Wendy Lewis

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Wendy Lewis
Wendy Lewis author 2016.jpeg
Wendy Lewis, 2016
Born Sydney, Australia
Occupation Writer
Genre Non-fiction books, plays
Notable works Australians of the Year
See Australia and Die

Wendy Lewis is an Australian writer working in Sydney who has written a number of non-fiction books about Australian people, history and events. She has also written plays under the pen-name of Julia Lewis.


In 2010, Lewis was commissioned by the National Australia Day Council to write Australians of the Year, the official 50-year history of the Australian of the Year Award.[1] See Australia and Die describes incidents resulting in harm to people travelling in Australia,[2][3] including from crocodile attacks, the sting of Irukandji jellyfish, and death by hypothermia. Events That Shaped Australia recounts details, personages, the images and after-effects of important events in Australia's history.[4][5][6] Caught Out! Scandals, Lies, Cover-ups is a selection of Australian scandals including David Hicks, Muhamed Haneef, Children Overboard, Cheryl Kernot's big secret, The Mufti and the Uncovered Meat.[7] Gone describes 25 kidnapping cases in various countries.[8]


Lewis has written plays entitled Statues of David,[9] The Baggage Handler (2006) and Life Drawing (2013).[10]

Lewis' musical What's My Color?, co-written with Berlin-based composer Yuval Halpern, premiered in the US in October 2016.

Cast and crew of What's My Color?, Opening night October 2016, Houston, TX, USA.

Other works[edit]

Lewis won a poetry competition in connection with Refresh Drummoyne, an urban art installation for the City of Canada Bay in Sydney in 2010. Her winning entry was typographed as a mural by a graphic designer in a manner that "refers to and resembles billboards, poster walls, newspaper headlines and antique film rolls." [11]



  1. ^ "Australians of the Year 1960-2010 by Wendy Lewis" (PDF). National Australia Day Council. 22 November 2010. Retrieved 21 March 2011.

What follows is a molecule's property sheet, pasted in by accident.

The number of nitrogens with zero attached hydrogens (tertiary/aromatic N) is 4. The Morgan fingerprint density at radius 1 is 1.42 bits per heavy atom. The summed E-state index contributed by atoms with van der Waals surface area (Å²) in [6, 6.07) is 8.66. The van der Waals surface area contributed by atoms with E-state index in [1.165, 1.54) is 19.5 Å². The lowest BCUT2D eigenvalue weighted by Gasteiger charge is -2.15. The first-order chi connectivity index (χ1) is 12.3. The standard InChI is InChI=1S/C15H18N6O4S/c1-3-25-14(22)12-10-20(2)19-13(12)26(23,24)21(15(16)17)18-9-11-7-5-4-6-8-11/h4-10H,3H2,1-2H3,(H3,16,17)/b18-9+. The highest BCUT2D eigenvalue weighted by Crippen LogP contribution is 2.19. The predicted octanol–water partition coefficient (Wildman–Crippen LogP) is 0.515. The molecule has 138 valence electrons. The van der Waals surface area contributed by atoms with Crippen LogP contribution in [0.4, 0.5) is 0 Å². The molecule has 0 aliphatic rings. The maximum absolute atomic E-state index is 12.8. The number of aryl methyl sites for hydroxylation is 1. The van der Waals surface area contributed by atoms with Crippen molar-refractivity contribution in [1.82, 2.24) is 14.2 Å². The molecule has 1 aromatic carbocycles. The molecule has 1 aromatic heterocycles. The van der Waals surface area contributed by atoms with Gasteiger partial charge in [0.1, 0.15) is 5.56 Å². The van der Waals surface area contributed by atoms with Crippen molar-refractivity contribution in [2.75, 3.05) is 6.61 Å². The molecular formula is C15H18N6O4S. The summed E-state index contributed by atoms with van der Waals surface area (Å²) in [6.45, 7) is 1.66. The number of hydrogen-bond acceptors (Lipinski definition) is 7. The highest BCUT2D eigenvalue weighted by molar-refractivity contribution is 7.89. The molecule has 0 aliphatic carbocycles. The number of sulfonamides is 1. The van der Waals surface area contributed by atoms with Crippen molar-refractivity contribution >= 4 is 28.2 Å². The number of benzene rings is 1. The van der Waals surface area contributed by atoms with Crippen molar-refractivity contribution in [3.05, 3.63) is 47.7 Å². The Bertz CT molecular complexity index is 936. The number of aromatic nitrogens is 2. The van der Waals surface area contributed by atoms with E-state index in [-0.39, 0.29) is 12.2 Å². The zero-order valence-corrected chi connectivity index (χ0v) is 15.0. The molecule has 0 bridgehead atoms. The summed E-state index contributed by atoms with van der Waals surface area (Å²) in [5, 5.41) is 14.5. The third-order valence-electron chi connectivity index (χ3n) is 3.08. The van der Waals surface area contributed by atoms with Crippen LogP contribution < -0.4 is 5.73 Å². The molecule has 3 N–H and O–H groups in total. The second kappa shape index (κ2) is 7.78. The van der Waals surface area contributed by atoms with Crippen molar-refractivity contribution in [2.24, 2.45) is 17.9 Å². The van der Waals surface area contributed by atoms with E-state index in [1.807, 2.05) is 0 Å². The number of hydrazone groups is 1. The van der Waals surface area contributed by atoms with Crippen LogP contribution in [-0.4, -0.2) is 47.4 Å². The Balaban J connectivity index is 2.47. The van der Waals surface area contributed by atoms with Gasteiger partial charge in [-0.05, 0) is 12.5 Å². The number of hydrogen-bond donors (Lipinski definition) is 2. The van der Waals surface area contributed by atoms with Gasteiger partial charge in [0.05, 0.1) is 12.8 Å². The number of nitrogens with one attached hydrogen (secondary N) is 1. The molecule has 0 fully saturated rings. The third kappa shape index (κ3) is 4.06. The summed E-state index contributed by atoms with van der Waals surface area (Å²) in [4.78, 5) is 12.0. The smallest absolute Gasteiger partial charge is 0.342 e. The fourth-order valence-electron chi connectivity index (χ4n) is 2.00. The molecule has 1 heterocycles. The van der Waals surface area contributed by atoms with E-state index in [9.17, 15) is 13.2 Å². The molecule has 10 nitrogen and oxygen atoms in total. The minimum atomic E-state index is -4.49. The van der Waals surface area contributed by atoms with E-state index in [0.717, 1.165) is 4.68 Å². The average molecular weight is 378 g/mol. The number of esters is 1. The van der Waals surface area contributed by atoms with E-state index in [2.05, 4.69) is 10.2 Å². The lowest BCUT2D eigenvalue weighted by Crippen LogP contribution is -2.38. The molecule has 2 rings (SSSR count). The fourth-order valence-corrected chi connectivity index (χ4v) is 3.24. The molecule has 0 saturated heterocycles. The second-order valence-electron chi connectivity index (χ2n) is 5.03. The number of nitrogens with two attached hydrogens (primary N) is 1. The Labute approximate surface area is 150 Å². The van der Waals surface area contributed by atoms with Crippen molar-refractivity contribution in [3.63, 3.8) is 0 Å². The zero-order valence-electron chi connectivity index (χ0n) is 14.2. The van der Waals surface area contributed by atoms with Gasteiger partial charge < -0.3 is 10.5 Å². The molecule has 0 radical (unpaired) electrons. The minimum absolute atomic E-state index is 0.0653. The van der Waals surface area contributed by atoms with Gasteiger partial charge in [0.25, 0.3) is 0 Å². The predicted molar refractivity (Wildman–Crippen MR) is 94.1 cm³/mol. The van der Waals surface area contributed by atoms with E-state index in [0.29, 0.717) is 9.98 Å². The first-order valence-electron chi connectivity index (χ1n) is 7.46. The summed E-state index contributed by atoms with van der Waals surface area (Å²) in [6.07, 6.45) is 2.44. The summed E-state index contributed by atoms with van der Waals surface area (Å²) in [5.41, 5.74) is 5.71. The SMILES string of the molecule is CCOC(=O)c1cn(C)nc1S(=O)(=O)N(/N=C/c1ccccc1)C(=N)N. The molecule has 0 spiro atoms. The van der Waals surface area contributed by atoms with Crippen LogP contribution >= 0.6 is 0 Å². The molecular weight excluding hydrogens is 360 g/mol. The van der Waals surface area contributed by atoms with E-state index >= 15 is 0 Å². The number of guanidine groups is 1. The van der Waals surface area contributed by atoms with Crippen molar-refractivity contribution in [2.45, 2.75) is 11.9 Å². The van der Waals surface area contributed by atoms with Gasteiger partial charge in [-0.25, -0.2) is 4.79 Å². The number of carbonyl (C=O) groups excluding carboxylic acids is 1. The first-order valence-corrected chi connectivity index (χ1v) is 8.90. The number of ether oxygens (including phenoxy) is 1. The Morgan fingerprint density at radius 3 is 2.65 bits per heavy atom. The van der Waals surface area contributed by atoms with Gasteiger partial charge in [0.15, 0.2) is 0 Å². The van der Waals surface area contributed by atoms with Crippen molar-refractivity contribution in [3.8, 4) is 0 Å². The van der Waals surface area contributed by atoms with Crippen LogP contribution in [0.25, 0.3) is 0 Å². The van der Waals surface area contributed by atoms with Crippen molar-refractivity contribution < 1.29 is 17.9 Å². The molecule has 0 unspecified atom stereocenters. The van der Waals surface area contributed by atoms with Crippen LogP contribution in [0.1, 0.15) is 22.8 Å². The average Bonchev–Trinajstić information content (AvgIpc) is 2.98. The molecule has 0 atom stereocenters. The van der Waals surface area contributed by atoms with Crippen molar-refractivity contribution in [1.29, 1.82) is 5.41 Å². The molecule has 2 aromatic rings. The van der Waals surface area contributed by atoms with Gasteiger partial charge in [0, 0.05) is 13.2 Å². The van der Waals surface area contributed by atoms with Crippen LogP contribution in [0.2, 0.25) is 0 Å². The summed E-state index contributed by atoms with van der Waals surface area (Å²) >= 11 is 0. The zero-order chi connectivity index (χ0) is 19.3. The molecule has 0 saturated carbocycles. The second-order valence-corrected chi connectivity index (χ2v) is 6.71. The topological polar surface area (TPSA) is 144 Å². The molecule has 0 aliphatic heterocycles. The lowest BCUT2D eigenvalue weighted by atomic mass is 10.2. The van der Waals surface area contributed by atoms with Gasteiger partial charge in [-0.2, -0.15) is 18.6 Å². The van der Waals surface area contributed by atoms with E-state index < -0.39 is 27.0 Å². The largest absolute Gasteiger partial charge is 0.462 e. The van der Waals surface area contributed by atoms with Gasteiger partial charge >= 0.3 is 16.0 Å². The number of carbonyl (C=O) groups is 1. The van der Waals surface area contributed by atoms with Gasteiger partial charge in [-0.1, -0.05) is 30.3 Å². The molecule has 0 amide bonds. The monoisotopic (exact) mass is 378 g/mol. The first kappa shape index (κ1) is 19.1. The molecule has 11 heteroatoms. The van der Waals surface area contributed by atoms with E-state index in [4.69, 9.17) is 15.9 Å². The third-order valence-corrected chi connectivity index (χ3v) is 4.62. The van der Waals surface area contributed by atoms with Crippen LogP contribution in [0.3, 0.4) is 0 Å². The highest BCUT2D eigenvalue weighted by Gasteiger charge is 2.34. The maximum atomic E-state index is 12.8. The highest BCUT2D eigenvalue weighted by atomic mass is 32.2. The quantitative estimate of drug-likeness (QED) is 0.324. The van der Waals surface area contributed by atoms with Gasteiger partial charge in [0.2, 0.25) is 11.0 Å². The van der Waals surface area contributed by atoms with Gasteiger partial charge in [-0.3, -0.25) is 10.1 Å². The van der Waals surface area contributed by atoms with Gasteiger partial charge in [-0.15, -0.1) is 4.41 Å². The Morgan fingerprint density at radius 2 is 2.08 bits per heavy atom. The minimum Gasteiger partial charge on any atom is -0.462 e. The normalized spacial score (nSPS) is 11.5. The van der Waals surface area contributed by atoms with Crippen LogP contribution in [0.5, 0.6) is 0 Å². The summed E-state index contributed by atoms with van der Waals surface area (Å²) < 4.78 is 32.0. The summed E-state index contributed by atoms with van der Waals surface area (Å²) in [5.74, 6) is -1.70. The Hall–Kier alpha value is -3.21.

"Australians of the Year 1960-2010 by Wendy Lewis". National Australia Day Council. 22 November 2010. Retrieved 16 March 2011. 
    Elder, Bruce (5 February 2011). "In Short". The Sydney Morning Herald. Retrieved 18 March 2011. 
  2. ^ Park, Nicky (18 December 2007). "Top summer travel reads". The Sydney Morning Herald. Retrieved 16 March 2011. 
  3. ^ "See Australia and Die". National Library of Australia. 2007. Retrieved 18 March 2011. 
  4. ^ "Events that shaped Australia". National Library of Australia. 2006. Retrieved 18 March 2011. 
  5. ^ Bulletin With Newsweek, 31 January 2007, p68, Making Milestones
  6. ^ "A Light Look at Australia’s Past", Courier Mail, 27 January 2007, p19,
  7. ^ "Caught Out! Scandals, Lies, Cover-ups". National Library of Australia. 2008. Retrieved 18 March 2011. 
  8. ^ "Gone". National Library of Australia. 2010. Retrieved 18 March 2011. 
  9. ^ Martin, David. "Perchance to Dream - 2 new Australian Plays". Retrieved 18 March 2011. 
  10. ^ "Julia Lewis". Actors Australia. Retrieved 18 March 2011. 
  11. ^ "Poetic Public Art—Refresh Drummoyne". City of Canada Bay Council. 2013. Retrieved 30 March 2013. 

External links[edit]

  • "Wendy Lewis". The Australian Society of Authors. 2013. Retrieved 23 October 2013. 
  • "Wendy Lewis". 2014. Retrieved 3 December 2014.